During the first few days of the Rooster Lunar New Year, “chickens” which had been roaming freely around Thomson View and Blocks 452 to 454 Sin Ming Avenue, were put down by Agri-Food & Veterinary Authority of Singapore (AVA).
It was first reported by local Chinese media and according to TODAY’s report on 1 Feb, AVA said that it had received 20 complaints from residents about the free-ranging chickens last year, most of them related to noise.
AVA was further quoted by TODAY to have said, “The chickens are humanely euthanised, as relocation options are not available in land-scarce Singapore,”
The spokesperson also was noted to have said that the authority “conducts surveillance and control operations to safeguard public health and mitigate nuisance issues”.
Following the news of the culling, public outrage ensued. Residents sharing their personal experience with the chickens at their estate, called AVA’s actions a travesty as it culled chickens that are deemed to be the endangered Red Junglefowl, a protected species in Singapore and it got rid of the “kampung spirit” that everyone yearns for in this urbanised city-state.
AVA comes out to “clarify”
Just yesterday, a letter from Dr Yap Him Hoo, director-general of the Agri-Food and Veterinary Authority (AVA) was published on TODAY’s Voices to “clarify” the AVA’s actions on the culled chickens, by stating that it is AVA’s responsibility to keep Singapore free from associated animal plant diseases that pose a threat to public health.
Dr Yap who has been with AVA since August 2016, stated that AVA’s action was due to concerns about public health and safety and not noise, although various media reports may have given the impression that it is taking action solely because of complaints about noise.
He wrote, “The risk of free-roaming chickens in Singapore being exposed to bird flu is real and significant, as we are a stopover node for migratory wild birds,”, citing clear scientific evidence that chickens are very susceptible to the bird flu virus and can then transmit the disease to humans. Noting that this was what happened when bird flu struck the region in 2004.
The former Director of Ministry of National Development (Infrastructure), went on to state that the chickens in Singapore can catch the disease through direct contact with wild birds or even through their droppings and noted the risk of free-roaming chickens in Singapore being exposed to bird flu is real and significant, as Singapore is a stopover node for migratory wild birds.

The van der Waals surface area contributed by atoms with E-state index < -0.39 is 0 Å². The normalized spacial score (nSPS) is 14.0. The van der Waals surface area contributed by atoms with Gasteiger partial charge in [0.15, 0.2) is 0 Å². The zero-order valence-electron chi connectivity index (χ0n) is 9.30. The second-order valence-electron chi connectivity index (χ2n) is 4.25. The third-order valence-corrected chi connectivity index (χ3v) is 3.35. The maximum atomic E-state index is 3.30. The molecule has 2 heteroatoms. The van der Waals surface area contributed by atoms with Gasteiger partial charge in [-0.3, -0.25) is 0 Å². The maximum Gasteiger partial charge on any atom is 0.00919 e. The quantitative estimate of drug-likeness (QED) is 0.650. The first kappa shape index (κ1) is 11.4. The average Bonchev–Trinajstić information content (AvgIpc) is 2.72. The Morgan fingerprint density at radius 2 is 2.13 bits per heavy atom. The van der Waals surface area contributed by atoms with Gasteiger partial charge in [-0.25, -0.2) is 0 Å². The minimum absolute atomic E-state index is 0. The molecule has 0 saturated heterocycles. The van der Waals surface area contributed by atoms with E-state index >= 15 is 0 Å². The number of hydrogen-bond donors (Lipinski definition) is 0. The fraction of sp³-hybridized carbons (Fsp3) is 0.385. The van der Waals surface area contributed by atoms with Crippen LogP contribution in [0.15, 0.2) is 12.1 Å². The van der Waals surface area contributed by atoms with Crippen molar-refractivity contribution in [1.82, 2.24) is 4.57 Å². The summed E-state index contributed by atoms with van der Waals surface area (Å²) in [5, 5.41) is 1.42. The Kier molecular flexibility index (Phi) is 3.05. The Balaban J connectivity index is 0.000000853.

Using a recent example in Denmark to back his point, Dr Yap noted that investigations found that it started because of contact between wild birds and free-roaming chickens.
He pointed out that there have also been cases of outbreaks around the world where the primary risk factor for human infection was linked to direct or indirect exposure to infected poultry.
“For example, in recent months, there had been reports of human infections in China and Vietnam owing to close proximity to infected chickens, such as in live poultry markets or during preparation of meals using free-roaming chickens.” wrote Dr Yap.
Noise complaints or Bird-flu?
In the second report by TODAY on the matter, AVA was quoted to have said, “Free-ranging chickens can pose a potential threat to public health, especially if their population is left unchecked. There is a likelihood of an incursion of bird flu into Singapore, as bird flu is endemic in the region,”, this is in line with Dr Yap’s clarification letter.
But in another report by Straits Times, Ms Jessica Kwok, AVA group director of the animal management group, was quoted to say that the authority has received requests to manage the free- ranging chicken population due to noise pollution.
In the ST report published on 2 Feb,
“To address these, AVA works with NParks to conduct surveillance and control operations to safeguard public health and mitigate nuisance issues,” she said.
Last year, AVA received reports from residents of the Pasir Ris and Thomson areas complaining about the noise from free-ranging chickens.
Due to a lack of relocation options in land-scarce Singapore, the chickens will be humanely euthanised, Ms Kwok said.